Hypothesis: Living in a blue house rather than a green house makes a kid good at playing basketball.
Null hypothesis: There is no difference between living in a blue house and living in a green house on a kid's basketball skills.
From there, the researcher needs to design the study to try to prove that the null hypothesis is not true (best done by randomly selecting kids and assigning them different colors of houses to live in, then waiting a year and measuring basketball skills at set intervals during that time).
Now, let's say that it happened that the researcher did this and did prove the null hypothesis false -- he found that there was a difference between kids living in blue houses versus kids living in green houses. This still does not prove that living in a blue house makes a kid good at playing basketball. In order to turn a hypothesis into a scientific theory, this study needs to be repeated multiple times to see if the finding is real or if it's just a coincidence.
It takes a long, long time before nutrition recommendations are changed because it takes many repeated, quality studies to confirm that the results weren't an anomaly and can be repeated.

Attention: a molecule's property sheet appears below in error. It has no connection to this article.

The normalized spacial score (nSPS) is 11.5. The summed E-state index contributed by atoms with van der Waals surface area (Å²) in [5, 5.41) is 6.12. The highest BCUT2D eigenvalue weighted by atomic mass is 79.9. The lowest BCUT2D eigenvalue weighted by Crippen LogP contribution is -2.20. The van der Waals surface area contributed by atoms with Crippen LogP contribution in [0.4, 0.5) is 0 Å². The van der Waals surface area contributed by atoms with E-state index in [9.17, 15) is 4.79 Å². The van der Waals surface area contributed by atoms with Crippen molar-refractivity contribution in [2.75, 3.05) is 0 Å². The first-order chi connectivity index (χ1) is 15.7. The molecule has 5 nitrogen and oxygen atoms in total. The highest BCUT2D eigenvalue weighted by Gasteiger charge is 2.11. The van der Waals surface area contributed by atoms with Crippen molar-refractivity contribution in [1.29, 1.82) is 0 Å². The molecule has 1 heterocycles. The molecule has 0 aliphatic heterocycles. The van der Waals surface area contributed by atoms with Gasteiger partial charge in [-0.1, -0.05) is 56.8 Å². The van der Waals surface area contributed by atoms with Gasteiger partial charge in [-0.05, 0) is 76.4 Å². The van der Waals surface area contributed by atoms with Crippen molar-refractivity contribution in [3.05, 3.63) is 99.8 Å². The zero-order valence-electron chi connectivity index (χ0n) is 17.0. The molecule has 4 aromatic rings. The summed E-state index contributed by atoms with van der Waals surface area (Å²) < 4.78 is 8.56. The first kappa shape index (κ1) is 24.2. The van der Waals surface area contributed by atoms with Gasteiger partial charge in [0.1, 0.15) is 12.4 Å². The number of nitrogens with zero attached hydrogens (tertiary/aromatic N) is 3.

The next time you wonder why your dietitian (or doctor or farmer) recommends what she does, ask. A good healthcare professional will be familiar with the latest research and help explain the nuance.
The next time you meet somebody who has all of the answers in an easy black-and-white formula, beware. As the philosopher Bertrand Russell so wisely stated, "...fools and fanatics are always so certain of themselves, and wiser people so full of doubts."
Don't be afraid when information doesn't fit into neat and tidy categories. Learn to love the grey area - ask questions and seek answers. Never be afraid of not knowing, but always seek the truth.
With love, from Peas and Hoppiness